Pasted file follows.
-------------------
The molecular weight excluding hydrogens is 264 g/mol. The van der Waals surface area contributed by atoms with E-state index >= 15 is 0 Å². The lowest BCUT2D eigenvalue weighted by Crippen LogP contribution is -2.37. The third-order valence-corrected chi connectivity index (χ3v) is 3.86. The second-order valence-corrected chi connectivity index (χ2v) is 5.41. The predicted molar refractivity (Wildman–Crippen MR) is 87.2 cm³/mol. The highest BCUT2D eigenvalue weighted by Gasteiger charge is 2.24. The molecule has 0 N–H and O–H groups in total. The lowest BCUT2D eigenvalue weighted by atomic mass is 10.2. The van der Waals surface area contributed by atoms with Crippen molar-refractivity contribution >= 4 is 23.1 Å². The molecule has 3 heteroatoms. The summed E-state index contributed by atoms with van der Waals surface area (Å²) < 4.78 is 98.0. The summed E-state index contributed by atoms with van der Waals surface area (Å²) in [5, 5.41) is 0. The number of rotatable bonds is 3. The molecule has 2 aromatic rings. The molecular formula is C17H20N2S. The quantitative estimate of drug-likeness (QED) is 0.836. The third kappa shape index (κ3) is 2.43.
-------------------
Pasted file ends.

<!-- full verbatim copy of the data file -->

The molecular weight excluding hydrogens is 264 g/mol. The van der Waals surface area contributed by atoms with E-state index >= 15 is 0 Å². The lowest BCUT2D eigenvalue weighted by Crippen LogP contribution is -2.37. The third-order valence-corrected chi connectivity index (χ3v) is 3.86. The second-order valence-corrected chi connectivity index (χ2v) is 5.41. The predicted molar refractivity (Wildman–Crippen MR) is 87.2 cm³/mol. The highest BCUT2D eigenvalue weighted by Gasteiger charge is 2.24. The molecule has 0 N–H and O–H groups in total. The lowest BCUT2D eigenvalue weighted by atomic mass is 10.2. The van der Waals surface area contributed by atoms with Crippen molar-refractivity contribution >= 4 is 23.1 Å². The molecule has 3 heteroatoms. The summed E-state index contributed by atoms with van der Waals surface area (Å²) < 4.78 is 98.0. The summed E-state index contributed by atoms with van der Waals surface area (Å²) in [5, 5.41) is 0. The number of rotatable bonds is 3. The molecule has 2 aromatic rings. The molecular formula is C17H20N2S. The quantitative estimate of drug-likeness (QED) is 0.836. The third kappa shape index (κ3) is 2.43.